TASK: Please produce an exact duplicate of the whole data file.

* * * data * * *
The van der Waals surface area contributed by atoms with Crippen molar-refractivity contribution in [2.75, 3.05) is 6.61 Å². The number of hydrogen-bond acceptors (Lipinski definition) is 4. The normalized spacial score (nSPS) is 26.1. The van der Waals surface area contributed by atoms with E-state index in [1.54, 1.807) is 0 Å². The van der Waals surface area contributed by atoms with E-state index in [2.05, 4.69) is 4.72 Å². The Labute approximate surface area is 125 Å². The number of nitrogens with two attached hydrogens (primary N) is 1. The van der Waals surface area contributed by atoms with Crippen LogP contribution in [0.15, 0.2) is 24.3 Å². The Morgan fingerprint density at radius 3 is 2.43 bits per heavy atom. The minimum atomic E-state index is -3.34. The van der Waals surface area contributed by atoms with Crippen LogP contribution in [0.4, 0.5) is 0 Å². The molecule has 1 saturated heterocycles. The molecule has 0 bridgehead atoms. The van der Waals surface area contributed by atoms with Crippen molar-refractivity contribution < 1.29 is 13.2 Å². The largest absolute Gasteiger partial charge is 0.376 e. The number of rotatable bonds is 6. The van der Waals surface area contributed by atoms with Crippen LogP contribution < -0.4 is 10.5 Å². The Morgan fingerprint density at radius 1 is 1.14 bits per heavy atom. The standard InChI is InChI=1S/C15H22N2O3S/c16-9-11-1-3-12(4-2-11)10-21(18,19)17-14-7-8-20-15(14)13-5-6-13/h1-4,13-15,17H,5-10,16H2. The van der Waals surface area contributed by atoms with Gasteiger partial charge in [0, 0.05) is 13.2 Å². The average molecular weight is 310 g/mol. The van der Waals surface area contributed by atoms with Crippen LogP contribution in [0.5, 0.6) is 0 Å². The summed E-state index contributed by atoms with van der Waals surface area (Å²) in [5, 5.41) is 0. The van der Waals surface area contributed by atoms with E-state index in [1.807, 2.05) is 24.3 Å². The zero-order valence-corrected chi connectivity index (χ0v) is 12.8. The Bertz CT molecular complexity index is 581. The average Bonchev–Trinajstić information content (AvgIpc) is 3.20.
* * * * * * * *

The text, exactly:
The van der Waals surface area contributed by atoms with Crippen molar-refractivity contribution in [2.75, 3.05) is 6.61 Å². The number of hydrogen-bond acceptors (Lipinski definition) is 4. The normalized spacial score (nSPS) is 26.1. The van der Waals surface area contributed by atoms with E-state index in [1.54, 1.807) is 0 Å². The van der Waals surface area contributed by atoms with E-state index in [2.05, 4.69) is 4.72 Å². The Labute approximate surface area is 125 Å². The number of nitrogens with two attached hydrogens (primary N) is 1. The van der Waals surface area contributed by atoms with Crippen LogP contribution in [0.15, 0.2) is 24.3 Å². The Morgan fingerprint density at radius 3 is 2.43 bits per heavy atom. The minimum atomic E-state index is -3.34. The van der Waals surface area contributed by atoms with Crippen LogP contribution in [0.4, 0.5) is 0 Å². The molecule has 1 saturated heterocycles. The molecule has 0 bridgehead atoms. The van der Waals surface area contributed by atoms with Crippen molar-refractivity contribution < 1.29 is 13.2 Å². The largest absolute Gasteiger partial charge is 0.376 e. The number of rotatable bonds is 6. The van der Waals surface area contributed by atoms with Crippen LogP contribution < -0.4 is 10.5 Å². The Morgan fingerprint density at radius 1 is 1.14 bits per heavy atom. The standard InChI is InChI=1S/C15H22N2O3S/c16-9-11-1-3-12(4-2-11)10-21(18,19)17-14-7-8-20-15(14)13-5-6-13/h1-4,13-15,17H,5-10,16H2. The van der Waals surface area contributed by atoms with Gasteiger partial charge in [0, 0.05) is 13.2 Å². The average molecular weight is 310 g/mol. The van der Waals surface area contributed by atoms with Crippen LogP contribution in [0.5, 0.6) is 0 Å². The summed E-state index contributed by atoms with van der Waals surface area (Å²) in [5, 5.41) is 0. The van der Waals surface area contributed by atoms with E-state index in [1.807, 2.05) is 24.3 Å². The zero-order valence-corrected chi connectivity index (χ0v) is 12.8. The Bertz CT molecular complexity index is 581. The average Bonchev–Trinajstić information content (AvgIpc) is 3.20.